Co-founder and creative director of an agency by day, famzine (family zine) producer by night. For the past six years, Kinetic Singapore’s Pann Lim (pictured) has worked together with his wife and two children to produce the bi-annual RUBBISH Famzine, a family project which was first published in September 2013.
In the second season of After Hours, which follows industry players who managed to follow through on their passions and integrate it into their working worlds, Lim told Marketing that RUBBISH stemmed from his guilt for being unable to spend enough time with his family due to his hectic work schedule. As such, RUBBISH was one of the activities that allowed the family to bond.
The name of the famzine might raise eyebrows for first time readers, but Lim candidly explained to Marketing that the term “rubbish” is commonly used at home. “Sometimes, we tell the children ‘Don’t talk rubbish’ or ‘Pack up your rubbish’. We’ve always used this word loosely at home and that eventually became the name of the zine,” Lim said. He added that the word “famzine” is a parody of the word “fanzine”.
Check out the interview below:
The format of the famzine is 150mm by 20mm and only 300 copies are produced for each edition because some of the items inside the magazine are handmade such as handwritten notes and ink stamping, which Lim said can be “very time consuming”. Brainstorming sessions for the famzine usually occur at what Lim and his family term the “brainquarters” at home along with two pots of tea. The family of four will then discuss their areas of interest and potential ideas for the upcoming famzine edition.
“It’s similar to how I have brainstorming sessions with my guys at the office, just that I’m dealing with individuals who are a lot younger,” Lim said. He admits that there are sometimes delays in the production of each famzine, especially during exam periods or when Lim is experiencing a peak period at work. However, he never lets such circumstances deter the family from producing the family.
“One thing for sure is that we will release it. There is a certain discipline to [releasing RUBBISH]. We can’t say that there is no true deadline just because it’s a family project. It doesn’t happen in my world,” Lim said. Another challenge Lim and his family faces is ensuring the theme for each issue is different but also something that is close to their hearts.The first issue touched on their first family travel to Tokyo and Kyoto and the second was the tribute to Lim’s parents-in-law and their 50th anniversary. According to him, the first issue was launched at an art exhibition and both personal and industry friends showed their support for RUBBISH. The second issue was later launched at Books Actually.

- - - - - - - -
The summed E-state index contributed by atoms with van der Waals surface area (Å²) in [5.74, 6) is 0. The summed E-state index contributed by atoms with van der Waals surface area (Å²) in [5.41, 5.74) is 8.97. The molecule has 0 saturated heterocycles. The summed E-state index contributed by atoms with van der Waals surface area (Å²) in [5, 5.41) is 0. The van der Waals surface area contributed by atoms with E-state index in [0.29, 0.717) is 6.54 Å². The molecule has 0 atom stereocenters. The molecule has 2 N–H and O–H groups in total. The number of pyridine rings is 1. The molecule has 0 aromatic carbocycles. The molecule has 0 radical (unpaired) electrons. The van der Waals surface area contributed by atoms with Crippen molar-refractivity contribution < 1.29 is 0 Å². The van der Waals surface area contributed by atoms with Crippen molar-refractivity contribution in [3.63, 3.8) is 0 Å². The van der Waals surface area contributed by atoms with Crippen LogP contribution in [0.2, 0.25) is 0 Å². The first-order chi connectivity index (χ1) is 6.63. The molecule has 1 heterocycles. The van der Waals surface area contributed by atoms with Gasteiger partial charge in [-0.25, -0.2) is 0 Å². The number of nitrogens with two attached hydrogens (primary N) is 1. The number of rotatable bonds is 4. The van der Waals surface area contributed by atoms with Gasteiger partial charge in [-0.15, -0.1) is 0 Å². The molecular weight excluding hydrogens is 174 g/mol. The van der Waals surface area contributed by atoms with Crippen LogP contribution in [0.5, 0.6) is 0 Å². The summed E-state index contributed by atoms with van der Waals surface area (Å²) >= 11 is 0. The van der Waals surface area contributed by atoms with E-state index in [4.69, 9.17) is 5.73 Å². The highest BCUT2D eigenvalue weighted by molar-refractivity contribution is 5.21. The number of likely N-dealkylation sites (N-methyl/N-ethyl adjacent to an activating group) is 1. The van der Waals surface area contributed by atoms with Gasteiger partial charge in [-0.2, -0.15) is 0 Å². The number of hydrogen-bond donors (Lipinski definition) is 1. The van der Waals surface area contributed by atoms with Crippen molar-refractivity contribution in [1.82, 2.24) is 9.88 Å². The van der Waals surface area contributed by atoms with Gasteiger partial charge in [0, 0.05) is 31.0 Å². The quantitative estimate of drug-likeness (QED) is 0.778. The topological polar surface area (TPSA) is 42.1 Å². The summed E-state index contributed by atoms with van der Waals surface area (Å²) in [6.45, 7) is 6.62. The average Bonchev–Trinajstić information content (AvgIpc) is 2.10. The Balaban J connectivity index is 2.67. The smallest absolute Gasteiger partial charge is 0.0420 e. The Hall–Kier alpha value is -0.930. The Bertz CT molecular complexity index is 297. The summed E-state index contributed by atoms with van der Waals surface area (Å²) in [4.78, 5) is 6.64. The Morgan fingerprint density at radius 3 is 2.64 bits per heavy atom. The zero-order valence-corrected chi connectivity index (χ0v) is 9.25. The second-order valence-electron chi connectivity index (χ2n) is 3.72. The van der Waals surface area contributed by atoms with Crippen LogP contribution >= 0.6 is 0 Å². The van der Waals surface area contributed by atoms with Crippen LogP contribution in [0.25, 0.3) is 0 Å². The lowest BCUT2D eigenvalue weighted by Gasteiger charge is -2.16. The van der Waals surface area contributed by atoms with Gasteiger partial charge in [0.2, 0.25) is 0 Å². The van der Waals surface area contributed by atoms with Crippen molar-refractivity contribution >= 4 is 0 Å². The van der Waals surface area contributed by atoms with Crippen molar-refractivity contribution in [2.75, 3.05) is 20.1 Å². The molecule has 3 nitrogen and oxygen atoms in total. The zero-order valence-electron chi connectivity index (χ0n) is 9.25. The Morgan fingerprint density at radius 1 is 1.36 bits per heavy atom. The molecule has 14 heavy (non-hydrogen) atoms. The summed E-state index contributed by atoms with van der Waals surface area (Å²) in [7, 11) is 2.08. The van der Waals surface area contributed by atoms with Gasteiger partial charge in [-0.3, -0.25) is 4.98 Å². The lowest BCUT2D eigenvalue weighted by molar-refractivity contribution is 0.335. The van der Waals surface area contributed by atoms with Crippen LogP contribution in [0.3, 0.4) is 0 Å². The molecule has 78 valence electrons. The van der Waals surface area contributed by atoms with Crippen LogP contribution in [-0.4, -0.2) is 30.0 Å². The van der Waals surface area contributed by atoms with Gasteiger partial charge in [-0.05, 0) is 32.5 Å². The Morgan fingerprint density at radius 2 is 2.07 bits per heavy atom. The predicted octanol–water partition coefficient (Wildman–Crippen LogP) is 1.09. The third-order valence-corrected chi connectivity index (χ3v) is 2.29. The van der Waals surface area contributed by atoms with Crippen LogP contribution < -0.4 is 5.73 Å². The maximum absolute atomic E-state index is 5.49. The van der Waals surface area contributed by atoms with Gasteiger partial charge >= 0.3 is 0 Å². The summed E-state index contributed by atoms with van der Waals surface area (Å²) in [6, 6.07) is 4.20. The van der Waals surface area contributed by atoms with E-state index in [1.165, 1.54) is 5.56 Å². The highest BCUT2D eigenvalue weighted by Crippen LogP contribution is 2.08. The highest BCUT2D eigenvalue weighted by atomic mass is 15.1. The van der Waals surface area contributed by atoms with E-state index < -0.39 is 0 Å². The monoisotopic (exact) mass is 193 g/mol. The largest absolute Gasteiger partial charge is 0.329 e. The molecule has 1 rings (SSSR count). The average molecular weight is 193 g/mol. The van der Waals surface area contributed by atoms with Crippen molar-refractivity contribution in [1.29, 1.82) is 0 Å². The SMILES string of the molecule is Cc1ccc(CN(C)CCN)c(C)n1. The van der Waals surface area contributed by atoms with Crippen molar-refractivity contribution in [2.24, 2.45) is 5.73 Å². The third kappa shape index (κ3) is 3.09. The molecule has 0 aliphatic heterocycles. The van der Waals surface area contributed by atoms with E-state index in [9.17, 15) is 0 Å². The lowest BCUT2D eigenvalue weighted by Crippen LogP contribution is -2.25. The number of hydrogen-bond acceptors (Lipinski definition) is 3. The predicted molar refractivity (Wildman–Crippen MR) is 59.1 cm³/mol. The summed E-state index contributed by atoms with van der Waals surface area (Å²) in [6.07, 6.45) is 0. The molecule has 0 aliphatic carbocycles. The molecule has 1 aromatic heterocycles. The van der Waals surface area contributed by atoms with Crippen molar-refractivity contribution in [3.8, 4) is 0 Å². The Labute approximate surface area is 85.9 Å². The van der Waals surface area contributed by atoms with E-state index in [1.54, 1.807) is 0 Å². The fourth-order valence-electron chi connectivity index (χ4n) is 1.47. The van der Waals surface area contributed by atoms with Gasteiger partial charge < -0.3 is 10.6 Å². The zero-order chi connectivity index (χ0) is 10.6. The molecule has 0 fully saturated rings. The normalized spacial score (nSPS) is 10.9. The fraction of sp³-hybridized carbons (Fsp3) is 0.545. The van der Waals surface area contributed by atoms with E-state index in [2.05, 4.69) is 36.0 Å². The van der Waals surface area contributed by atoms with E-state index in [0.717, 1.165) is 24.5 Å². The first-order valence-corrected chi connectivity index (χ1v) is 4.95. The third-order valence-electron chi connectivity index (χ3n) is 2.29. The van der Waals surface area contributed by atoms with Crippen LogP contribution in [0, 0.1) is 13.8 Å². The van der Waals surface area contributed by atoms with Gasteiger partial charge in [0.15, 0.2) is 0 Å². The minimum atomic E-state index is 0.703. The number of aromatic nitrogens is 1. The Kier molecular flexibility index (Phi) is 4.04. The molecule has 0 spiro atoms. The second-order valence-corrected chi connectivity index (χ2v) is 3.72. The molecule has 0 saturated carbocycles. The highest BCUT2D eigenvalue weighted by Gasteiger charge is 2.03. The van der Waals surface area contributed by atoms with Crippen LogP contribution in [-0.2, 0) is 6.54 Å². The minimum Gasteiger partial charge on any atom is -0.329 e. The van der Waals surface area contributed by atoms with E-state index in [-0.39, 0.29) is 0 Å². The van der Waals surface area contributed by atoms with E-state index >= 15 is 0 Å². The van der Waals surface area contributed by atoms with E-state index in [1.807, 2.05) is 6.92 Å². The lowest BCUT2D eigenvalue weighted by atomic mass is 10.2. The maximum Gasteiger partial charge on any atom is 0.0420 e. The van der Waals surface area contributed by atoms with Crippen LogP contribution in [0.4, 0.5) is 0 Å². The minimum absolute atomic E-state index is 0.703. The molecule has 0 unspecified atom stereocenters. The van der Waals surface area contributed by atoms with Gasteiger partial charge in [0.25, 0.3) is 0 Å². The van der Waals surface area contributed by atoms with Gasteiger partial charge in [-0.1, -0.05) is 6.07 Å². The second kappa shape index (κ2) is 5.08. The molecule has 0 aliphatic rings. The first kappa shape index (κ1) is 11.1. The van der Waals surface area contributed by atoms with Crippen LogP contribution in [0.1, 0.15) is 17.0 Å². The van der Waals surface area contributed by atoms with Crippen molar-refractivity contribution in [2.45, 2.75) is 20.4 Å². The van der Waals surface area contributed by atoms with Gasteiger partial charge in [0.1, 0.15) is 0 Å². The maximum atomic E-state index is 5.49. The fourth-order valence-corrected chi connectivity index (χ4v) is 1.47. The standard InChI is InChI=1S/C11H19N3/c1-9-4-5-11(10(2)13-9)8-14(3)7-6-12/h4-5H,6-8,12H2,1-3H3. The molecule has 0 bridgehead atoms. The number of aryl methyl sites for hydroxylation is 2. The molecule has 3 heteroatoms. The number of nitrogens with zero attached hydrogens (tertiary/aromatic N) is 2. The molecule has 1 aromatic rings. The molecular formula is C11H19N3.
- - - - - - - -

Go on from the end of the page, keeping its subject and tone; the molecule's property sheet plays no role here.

“The huge jump [between issue one and two] is to let our readers know that the third issue is going to be remotely different,” Lim said. True enough, the third issue came in a biscuit tin and revolved around collecting memories, similar to that of a time capsule.
The fourth issue of RUBBISH covered the family’s love for Singapore and was launched during SG50. While every issue is memorable, Lim said the most memorable one for him was the fifth issue, as it was about his late father who passed away from liver cancer and Lim likened it to a eulogy in the form of a famzine.
“There was quite a lot of information I had to extract from my Mum, sister and brother. Before I even started on that issue, I actually asked for their blessing and if they were okay with me designing and writing a book about my Dad. I only went with it upon their approval,” Lim said.
He added that although the fifth issue was completed, it was difficult for him to send it to print because he always felt that it was not good enough. It took some convincing from his wife, Claire Lim, before Lim finally sent it to the printing plant. Even so, Lim still made a number of last minute changes.
Interestingly, the fifth issue about his late father struck a chord with one of his long time readers, who Lim said also experienced passing of her father due to liver cancer. According to Lim, the reader found the issue meaningful and he said being able to touch one person’s lives with RUBBISH means “a lot” to him. “I don’t need to touch 300 or 3,000 people. It’s not about the number, it’s about whether you feel you have done something meaningful,” he told Marketing.
Meanwhile, the sixth, seventh and eighth issues of RUBBISH revolved around Singapore food, film photography and music.
When asked how he found he time to balance between his work at Kinetic and RUBBISH, Lim said he is someone who “does not need much motivation”. “I love what I do, I don’t need to be motivated. The thing is, if you’re passionate about something, you’ll make time. You don’t have to go find time, I don’t believe in all these things,” Lim said. He added:
If you are passionate about something, you don’t need tips. You will find out about it and you will find ways to get it done.
“It’s about how you pursue what you love. I don’t remember people pushing me to do something. If you need to be pushed most of the time, it’s not a true passion of yours. It probably might not be passion at its purest,” Lim said.
He also said that RUBBISH is done out of love rather than to seek approval from others. “I’m not a person who needs to get approval for what I do, as long as my wife understands and is supportive. If you like something and you feel satisfied about it, when your readers look at it, they will love it too,” he added.
(Photo courtesy: Pann Lim)
Previous season of After Hours:
After Hours: Meet DJ J. Mac, DJ Groovetrain, DJ CHOCKolate and DJ BlaqJacq
After Hours: Performics’ human beatboxer Cheong Chee Jun
After Hours: Queen of the kitchen Stefanie Liew
After Hours: Professional doodlers Joji Jacob, Jessie Lam and Eugenia Clara
After Hours: Valerie Madon Cheng’s Licktionary